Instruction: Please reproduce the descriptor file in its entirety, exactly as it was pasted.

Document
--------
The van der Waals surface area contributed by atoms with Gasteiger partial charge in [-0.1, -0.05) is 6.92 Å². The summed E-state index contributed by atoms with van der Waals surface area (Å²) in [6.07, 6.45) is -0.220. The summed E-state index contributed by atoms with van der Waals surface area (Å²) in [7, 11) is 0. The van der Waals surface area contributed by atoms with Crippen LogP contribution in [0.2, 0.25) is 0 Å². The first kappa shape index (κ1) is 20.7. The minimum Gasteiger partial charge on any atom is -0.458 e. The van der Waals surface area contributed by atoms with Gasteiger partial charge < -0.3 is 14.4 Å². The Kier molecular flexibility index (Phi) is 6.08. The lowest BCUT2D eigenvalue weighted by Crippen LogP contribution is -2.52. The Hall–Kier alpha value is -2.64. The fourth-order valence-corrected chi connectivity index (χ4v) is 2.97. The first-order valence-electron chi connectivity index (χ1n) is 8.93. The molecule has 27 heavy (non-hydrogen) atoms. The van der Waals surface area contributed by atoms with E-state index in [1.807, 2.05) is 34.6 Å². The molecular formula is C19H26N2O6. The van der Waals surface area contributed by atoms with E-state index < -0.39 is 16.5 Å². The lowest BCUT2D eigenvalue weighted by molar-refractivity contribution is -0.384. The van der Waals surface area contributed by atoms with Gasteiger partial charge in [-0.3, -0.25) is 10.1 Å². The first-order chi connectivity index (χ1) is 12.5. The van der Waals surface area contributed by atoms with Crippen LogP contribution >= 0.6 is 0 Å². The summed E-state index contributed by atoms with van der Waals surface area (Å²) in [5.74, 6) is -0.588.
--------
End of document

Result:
The van der Waals surface area contributed by atoms with Gasteiger partial charge in [-0.1, -0.05) is 6.92 Å². The summed E-state index contributed by atoms with van der Waals surface area (Å²) in [6.07, 6.45) is -0.220. The summed E-state index contributed by atoms with van der Waals surface area (Å²) in [7, 11) is 0. The van der Waals surface area contributed by atoms with Crippen LogP contribution in [0.2, 0.25) is 0 Å². The first kappa shape index (κ1) is 20.7. The minimum Gasteiger partial charge on any atom is -0.458 e. The van der Waals surface area contributed by atoms with Gasteiger partial charge < -0.3 is 14.4 Å². The Kier molecular flexibility index (Phi) is 6.08. The lowest BCUT2D eigenvalue weighted by Crippen LogP contribution is -2.52. The Hall–Kier alpha value is -2.64. The fourth-order valence-corrected chi connectivity index (χ4v) is 2.97. The first-order valence-electron chi connectivity index (χ1n) is 8.93. The molecule has 27 heavy (non-hydrogen) atoms. The van der Waals surface area contributed by atoms with E-state index in [1.807, 2.05) is 34.6 Å². The molecular formula is C19H26N2O6. The van der Waals surface area contributed by atoms with E-state index < -0.39 is 16.5 Å². The lowest BCUT2D eigenvalue weighted by molar-refractivity contribution is -0.384. The van der Waals surface area contributed by atoms with Gasteiger partial charge in [-0.3, -0.25) is 10.1 Å². The first-order chi connectivity index (χ1) is 12.5. The van der Waals surface area contributed by atoms with Crippen LogP contribution >= 0.6 is 0 Å². The summed E-state index contributed by atoms with van der Waals surface area (Å²) in [5.74, 6) is -0.588.